While Alibaba has its huge 11.11 shopping festival – aka Singles Day – which dwarfs Black Friday and Cyber Monday, rival JD.com and partner Walmart are weighing in with 8.8, and hoping its associated luck rubs off. Walmart and JD.com are expanding their strategic partnership in China. In conjunction with that, the partners are launching a new shopping festival in mainland China on Aug. 8.
Looking to clear the hurdle of access to secured city apartment buildings for ecommerce deliveries, Walmart unit Jet.com is testing a pilot program in 1,000 New York buildings that uses keyless entry technology to facilitate delivery when the recipient is out. According to the Wall Street Journal, Jet.com has partnered with startup Latch to provide free installation of the Latch system, potentially serving 100,000 residents in Manhattan and Brooklyn during the test.
After pulling the plug on a vendor pilot program last year, Target is testing its own internal app for curbside pickup in Minneapolis, using associates to kick the tires on its performance before rolling it out to customers. “Target is testing a service where orders placed online for pickup at the store can be brought out to guests in their cars,” said Target spokesman Eddie Baeb.
Muck Rack makes it simple to find people, tweets, or articles that mention any name, keyword, company, hashtag etc. We've compiled this guide to help you make the most of your search.
Selecting a term
Start searching tweets, articles from media outlets, articles mentioned in tweets, journalists'
names, titles and bios with some suggested searches:
Companies or Topics (e.g. iPhone, Microsoft)
Phrases (e.g. "cloud computing") — use quotes to keep the terms together
Twitter handles (e.g. @username) — returns those who have mentioned or replied to
Names (e.g. "David Pogue")
Hashtags (e.g. #sxsw, #london2012)
Bio details (e.g. vegan, Olympics, father)
Muck Rack's Advanced Search allows for many boolean operators.
Find results that mention multiple specified terms, use AND or
+. For example, ensure each result contains both Elon Musk and Mark Zuckerberg by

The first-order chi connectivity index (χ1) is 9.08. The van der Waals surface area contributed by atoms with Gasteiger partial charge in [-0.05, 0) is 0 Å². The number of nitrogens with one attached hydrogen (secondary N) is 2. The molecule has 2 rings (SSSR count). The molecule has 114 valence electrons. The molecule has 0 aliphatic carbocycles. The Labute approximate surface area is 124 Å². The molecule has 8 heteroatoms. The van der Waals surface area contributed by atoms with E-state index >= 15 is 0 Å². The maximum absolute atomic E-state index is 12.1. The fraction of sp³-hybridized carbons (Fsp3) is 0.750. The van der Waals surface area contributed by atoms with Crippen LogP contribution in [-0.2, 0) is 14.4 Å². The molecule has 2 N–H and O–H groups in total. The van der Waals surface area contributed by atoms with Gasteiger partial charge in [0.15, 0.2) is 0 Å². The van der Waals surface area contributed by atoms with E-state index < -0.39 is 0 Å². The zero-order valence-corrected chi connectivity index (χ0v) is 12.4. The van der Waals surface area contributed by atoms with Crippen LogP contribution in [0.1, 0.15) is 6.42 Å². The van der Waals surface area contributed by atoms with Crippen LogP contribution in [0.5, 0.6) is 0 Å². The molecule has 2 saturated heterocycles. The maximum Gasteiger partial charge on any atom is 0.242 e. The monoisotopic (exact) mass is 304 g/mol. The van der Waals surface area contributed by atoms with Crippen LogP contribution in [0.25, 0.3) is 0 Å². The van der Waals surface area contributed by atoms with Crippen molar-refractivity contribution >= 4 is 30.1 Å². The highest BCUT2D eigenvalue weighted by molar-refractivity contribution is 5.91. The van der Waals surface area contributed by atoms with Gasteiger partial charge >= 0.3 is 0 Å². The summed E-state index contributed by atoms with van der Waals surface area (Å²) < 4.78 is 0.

searching Obama AND Romney or Obama + Romney.
Use the operators OR or , to broaden your search when you'd like either of
multiple terms to appear in results. (This is the default behavior of our search when no operators
are used.) For example, search for democrat OR republican to find results that refer to
Democrats and/or Republicans.
Use NOT or - to subtract results from your search. For
example, searching Disney will yield results about the Walt Disney Company as well as Walt Disney
World Resort. To exclude mentions of Disney World, search for Disney -World or Disney
When using one of these operators with a phrase, enclose it in quotation marks. For example, you can
find results about smartphones excluding Apple's iPhone 4S by searching smartphone -"iPhone
Exact case matching or punctuation
If you're searching for a brand name or keyword that relies on specific punctuation marks or capitalization, you can
find results that match your exact query by adding matchcase: before the keyword you're searching for, like matchcase:E*TRADE .
Use parentheses to separate multiple
boolean phrases. For example, to find journalists talking about having fun in Disney World or
Disneyland, search for ("disney world" OR disneyland) AND fun.
An asterisk can be used to search for any variation of a root word truncated by the asterisk. For example, searching for admin* will return results for administrator, administration, administer, administered, etc.
A near operator is an AND operator where you can control the distance between the words. You can vary the distance the near operation uses by adding a forward slash and number (between 0-99) such as strawberries NEAR/10 "whipped cream", which means the strawberries must exist within 10 words of "whipped cream".